Countless hours and thousands of dollars are spent by college students each year to attend school and learn what can make them successful in a future business career.
But there is one beneficial factor not discussed in the classroom or in textbooks: interfaith involvement.
“If we are to understand an individual’s culture, many times, religion plays a major part in defining what somebody’s culture is,” said Simon Greathead, a professor who teaches business negotiation at BYU.
“Whenever you’re dealing across cultures, across religions, across national boundaries, building trust is crucial,” Greathead said.
He also said a business person will be able to talk more freely about common beliefs and there would be more unity in the workplace.
“If people have respect for other people’s religions and are somewhat engaged in other people’s religions, then I believe that demonstrates unity,” Greathead said.
He said this unity weaves its way into business negotiations. By creating more understanding, people can create more integrated solutions.
“It helps students to get acquainted with other people, and it helps them appreciate other people as full human beings,”said Ray West, executive director of the Interfaith Business Builders.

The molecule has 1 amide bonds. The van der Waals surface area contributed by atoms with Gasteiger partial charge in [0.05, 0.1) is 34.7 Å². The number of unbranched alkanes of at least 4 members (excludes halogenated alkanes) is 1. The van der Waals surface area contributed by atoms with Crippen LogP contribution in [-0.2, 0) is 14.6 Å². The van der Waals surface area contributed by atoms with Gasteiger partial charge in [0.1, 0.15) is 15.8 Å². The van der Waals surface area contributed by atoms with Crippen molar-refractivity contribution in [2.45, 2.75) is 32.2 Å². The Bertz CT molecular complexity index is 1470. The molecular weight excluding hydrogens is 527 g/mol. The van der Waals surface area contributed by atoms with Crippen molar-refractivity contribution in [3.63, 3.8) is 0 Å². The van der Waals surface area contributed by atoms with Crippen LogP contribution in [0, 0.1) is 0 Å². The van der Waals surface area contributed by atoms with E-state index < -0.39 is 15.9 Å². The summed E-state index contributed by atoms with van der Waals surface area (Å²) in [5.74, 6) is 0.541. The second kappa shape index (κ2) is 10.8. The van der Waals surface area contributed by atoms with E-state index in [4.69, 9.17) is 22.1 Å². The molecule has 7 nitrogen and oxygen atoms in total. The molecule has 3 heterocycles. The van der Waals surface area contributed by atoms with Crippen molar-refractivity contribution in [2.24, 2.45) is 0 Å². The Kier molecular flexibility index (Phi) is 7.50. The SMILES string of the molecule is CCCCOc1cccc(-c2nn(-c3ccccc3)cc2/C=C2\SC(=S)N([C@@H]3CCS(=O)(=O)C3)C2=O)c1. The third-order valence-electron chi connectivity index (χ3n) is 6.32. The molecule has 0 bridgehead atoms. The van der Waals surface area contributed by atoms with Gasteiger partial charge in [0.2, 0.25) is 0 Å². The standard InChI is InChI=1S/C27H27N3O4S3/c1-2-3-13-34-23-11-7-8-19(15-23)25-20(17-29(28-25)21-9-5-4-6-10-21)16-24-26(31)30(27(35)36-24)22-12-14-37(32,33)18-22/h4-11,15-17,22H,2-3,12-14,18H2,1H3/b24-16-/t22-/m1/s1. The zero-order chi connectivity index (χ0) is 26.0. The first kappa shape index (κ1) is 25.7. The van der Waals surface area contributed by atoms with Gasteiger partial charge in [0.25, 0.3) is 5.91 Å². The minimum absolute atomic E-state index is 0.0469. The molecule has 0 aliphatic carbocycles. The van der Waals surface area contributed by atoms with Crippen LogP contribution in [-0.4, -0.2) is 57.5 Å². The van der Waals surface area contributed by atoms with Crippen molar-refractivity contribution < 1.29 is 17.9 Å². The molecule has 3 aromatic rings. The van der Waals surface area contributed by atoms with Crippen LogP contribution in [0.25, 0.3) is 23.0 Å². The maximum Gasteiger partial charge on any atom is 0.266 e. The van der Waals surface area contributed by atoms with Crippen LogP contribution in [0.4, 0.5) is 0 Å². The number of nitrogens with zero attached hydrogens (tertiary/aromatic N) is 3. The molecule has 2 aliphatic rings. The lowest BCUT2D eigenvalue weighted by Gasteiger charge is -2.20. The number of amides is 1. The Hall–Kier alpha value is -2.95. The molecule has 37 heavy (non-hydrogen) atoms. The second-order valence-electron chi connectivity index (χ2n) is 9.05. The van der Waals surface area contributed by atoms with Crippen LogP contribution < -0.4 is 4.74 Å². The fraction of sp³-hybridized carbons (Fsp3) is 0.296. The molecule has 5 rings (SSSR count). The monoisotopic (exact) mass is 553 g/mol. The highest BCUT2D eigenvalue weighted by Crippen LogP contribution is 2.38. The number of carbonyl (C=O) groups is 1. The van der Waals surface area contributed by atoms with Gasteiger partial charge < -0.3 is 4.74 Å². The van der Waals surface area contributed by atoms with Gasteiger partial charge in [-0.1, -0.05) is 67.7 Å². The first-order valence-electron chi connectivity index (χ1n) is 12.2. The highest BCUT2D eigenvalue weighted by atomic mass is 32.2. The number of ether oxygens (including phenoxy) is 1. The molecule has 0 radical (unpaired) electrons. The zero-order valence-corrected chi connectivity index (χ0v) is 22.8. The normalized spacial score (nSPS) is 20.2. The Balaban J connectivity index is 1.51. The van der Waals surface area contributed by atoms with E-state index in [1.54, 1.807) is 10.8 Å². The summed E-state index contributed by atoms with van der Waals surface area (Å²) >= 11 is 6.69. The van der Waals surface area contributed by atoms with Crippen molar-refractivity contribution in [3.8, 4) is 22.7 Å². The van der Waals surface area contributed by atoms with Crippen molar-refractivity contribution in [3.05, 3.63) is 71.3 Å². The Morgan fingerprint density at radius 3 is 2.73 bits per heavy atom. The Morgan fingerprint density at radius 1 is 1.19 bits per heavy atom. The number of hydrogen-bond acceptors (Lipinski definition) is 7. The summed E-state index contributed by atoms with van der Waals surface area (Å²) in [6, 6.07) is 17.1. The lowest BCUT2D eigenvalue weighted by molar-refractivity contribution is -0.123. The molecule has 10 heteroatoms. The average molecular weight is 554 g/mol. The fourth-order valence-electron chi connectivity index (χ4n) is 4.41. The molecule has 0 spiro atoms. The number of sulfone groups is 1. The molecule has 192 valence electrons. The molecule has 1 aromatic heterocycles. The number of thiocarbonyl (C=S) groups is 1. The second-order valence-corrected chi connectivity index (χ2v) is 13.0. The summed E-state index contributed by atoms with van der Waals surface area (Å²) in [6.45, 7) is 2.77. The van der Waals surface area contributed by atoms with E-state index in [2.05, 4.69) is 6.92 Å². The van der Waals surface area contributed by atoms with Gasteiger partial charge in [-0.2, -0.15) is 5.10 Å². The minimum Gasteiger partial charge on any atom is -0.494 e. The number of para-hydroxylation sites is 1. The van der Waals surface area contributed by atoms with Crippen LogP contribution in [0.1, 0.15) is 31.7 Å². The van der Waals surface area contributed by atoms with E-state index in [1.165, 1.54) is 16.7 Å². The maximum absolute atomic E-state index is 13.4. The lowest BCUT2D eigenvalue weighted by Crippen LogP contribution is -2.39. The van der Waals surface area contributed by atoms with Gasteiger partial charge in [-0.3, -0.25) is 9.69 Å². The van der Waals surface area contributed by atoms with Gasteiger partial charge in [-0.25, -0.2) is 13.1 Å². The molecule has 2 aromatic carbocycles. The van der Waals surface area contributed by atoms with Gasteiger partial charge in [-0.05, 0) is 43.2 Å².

The Ohio-based organization comprises different religious institutions focusing on developing and promoting employee-owned, cooperative businesses.
West said people are so isolated within their own communities, churches or neighborhoods, they tend to assume the negative about people outside of their immediate group.
He said people seem less threatening to “us” and “we” are more comfortable being around people of different religions as one gets involved with other faiths.
“You have to work with people in other religions,” said Rajan Zed, president of the Universal Society of Hinduism.
Zed said there are both powerful spiritual and business benefits that come with student interfaith involvement. He said it ultimately helps students communicate better with others of different religions.
“We all need to be students of human behavior,” Greathead said. “If I am involved in not only my own faith but also other people’s faith, then it allows me to develop a greater sensitivity in relation to human interaction.”